Jump to content


Photo

Is teaching style a cultural thing?

student teacher relationshp teaching style adult learner violin

  • Please log in to reply
35 replies to this topic

#1 JessicaQ

JessicaQ

    Member

  • Members
  • PipPip
  • 67 posts
  • Member: 895621
    Joined: 20-July 16

Posted 22 July 2016 - 07:57

Recently I've become increasingly confused and somewhat frustrated with the way my teacher conducts the lessons. And my attempts of talking things through seem to have failed. I'm starting to wonder if this has a lot to do with cultural differences and would like to hear opinions of fellow adult learners.

Some basic facts: having started playing from young age, I did a couple of years music college many years ago but have pursued other career and neglected violin playing for most part of my life. My lessons with the current teacher started eight months ago with Bach BWV1004 whole piece including Chaconne and Mozart concerto in G. So I suppose at an advanced level. Aside from these two works, I've also done Mendelssohn concerto and some studies. Teacher is a highly accomplished soloist/chamber musician.

For most part of the lesson he corrects my techniques, left hand right hand etc. Occasional explanations on bowing/fingering details in relation to composition background. I'd say 90% on discussing my technical problems. No positive comment whatsoever. There's definitely never been anything like "good" said. I can't recall anything indicating acceptable like "fine". I'm instructed to move on to next piece when, I can only guess, one is completed to an extent edging on passable. I'm so used to being interrupted by him pointing out my mistake when playing for him, that if for a few extra bars I'm not stopped I start to wonder what's going on.

So my first question is, personality aside, is this normal? My last teacher was many years ago, a very outgoing and passionate person, always encouraging. I really don't have much experience with different teachers.

I tried to talk to my teacher about this. And his reaction was that it's all because I had not lived up to his standards, which were not really that high; the only solution was for me to spend more hours practicing. And that I even thought of and insisted on talking about it, despite his reluctance, wanting some change was ridiculous. We only barely managed to avoid a falling out (we were friends before lessons started) because of this and concluded my attempt of the talk with that we differ in perhaps cultural upbringings. He's China and Austria trained and I British educated.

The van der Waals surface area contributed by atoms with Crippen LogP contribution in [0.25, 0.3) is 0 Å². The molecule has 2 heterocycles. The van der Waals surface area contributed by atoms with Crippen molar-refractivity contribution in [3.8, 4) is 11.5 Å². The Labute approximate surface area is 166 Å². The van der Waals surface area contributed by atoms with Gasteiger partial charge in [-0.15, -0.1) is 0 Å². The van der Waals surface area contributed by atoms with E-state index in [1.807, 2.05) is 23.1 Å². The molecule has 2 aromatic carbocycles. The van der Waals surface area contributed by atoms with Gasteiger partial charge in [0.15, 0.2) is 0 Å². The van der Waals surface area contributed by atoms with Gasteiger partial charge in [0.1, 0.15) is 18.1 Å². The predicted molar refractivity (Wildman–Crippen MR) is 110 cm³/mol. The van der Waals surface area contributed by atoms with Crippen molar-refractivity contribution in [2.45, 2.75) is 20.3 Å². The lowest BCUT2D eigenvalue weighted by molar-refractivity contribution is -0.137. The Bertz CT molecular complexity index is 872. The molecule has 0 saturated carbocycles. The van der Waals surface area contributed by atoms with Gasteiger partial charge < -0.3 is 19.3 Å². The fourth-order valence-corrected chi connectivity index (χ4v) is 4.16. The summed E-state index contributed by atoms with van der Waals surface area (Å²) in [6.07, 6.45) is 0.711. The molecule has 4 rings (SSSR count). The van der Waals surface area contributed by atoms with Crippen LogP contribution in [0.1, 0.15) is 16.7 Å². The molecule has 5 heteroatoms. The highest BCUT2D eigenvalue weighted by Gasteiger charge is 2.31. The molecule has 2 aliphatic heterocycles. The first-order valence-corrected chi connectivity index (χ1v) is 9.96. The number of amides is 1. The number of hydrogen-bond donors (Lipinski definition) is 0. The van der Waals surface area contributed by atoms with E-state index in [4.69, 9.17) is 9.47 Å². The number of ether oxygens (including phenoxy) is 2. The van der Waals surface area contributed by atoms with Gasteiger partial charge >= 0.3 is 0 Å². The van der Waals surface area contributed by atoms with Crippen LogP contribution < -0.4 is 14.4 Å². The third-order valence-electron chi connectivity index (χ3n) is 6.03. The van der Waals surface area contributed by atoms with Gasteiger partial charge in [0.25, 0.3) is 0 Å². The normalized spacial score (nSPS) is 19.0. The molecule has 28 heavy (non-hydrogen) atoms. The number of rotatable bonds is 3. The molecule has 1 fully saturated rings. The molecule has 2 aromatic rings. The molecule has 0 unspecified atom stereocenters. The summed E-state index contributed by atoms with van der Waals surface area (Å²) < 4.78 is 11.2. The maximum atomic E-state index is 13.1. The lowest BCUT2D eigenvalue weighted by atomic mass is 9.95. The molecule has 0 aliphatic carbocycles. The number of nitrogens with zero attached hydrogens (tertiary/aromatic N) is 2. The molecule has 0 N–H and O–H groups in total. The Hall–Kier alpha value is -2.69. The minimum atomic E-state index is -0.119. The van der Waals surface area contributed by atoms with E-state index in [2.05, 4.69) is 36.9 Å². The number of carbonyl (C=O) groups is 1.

So the other question is, is this really a kind of cultural clash as in different perceptions and expectations on music teaching that resulted. Or is there something seriously wrong with my expectations (for positive feedback) or his reaction (for refusing to give any)?   

I'd much appreciate your thoughts shared.


  • 0

#2 Norway

Norway

    Virtuoso

  • Members
  • PipPipPipPipPip
  • 4668 posts
  • Member: 452922
    Joined: 05-May 12

Posted 22 July 2016 - 08:20

There are all sorts of teachers everywhere - this one doesn't suit your needs so I'd move on.
  • 5

#3 Sylvette

Sylvette

    Advanced Member

  • Members
  • PipPipPip
  • 403 posts
  • Member: 895486
    Joined: 14-June 16
  • Gloucestershire, UK

Posted 22 July 2016 - 09:02

This is a massive generalisation, but the Asian culture of teaching does tend to emphasise the student accepting the teacher's word without question and discourages discussion. 

A few years ago, I had a singing teacher who, while British through and through, was greatly influenced by a martial arts teacher and admired the culture.  His attitude was similar to your teacher's and he was fond of saying that the pupil could never exceed the teacher.  (He completely failed to see the logical fallacy in this statement.  If it were true, we would never make any progress in science, medicine or anything and the genius student would be held back by the averagely-talented teacher!) He hated being challenged about anything to do with lessons and would not explain the rationale behind his teaching.

I agree with Norway - move on.


  • 3

#4 hummingbird

hummingbird

    Prodigy

  • Members
  • PipPipPipPip
  • 1918 posts
  • Member: 491056
    Joined: 25-July 12

Posted 22 July 2016 - 09:32

We only barely managed to avoid a falling out (we were friends before lessons started)

You run the risk of losing a friend as well as a music teacher if you continue to feel frustrated at his teaching style.  If you want to keep his friendship, I'd tell him that you value his friendship too much to risk falling out and it's better to find another teacher.

 

PS.  Welcome to the forum!


  • 4

#5 JCW

JCW

    Newbie

  • Members
  • Pip
  • 13 posts
  • Member: 437504
    Joined: 08-April 12

Posted 22 July 2016 - 10:04

I don't think it has to be a cultural thing necessarily. My piano teacher (we are both English by the way) did nothing to encourage me at all and never gave any praise. It was only ever constant criticism. Exams told a different story, however. I did grades 3 to 6 with this teacher and got 3 distinctions and a merit. He even commented on one of the distinction results with "I don't know how you have managed that".

I pretty much gave up lessons after grade 6 as he completely ruined any confidence, and belief in myself, that I had. I really want to go on to grade 7, but my view of teachers has been tainted. I know they are not all the same and he is probably a one-off but I think its a case of once bitten, twice shy.

I can hear you all shouting "go find another teacher", which I know I need to do before its too late.

 

Has anyone else had any similar experience? If so, how was it dealt with?


  • 0

#6 cestrian

cestrian

    Advanced Member

  • Members
  • PipPipPip
  • 759 posts
  • Member: 253314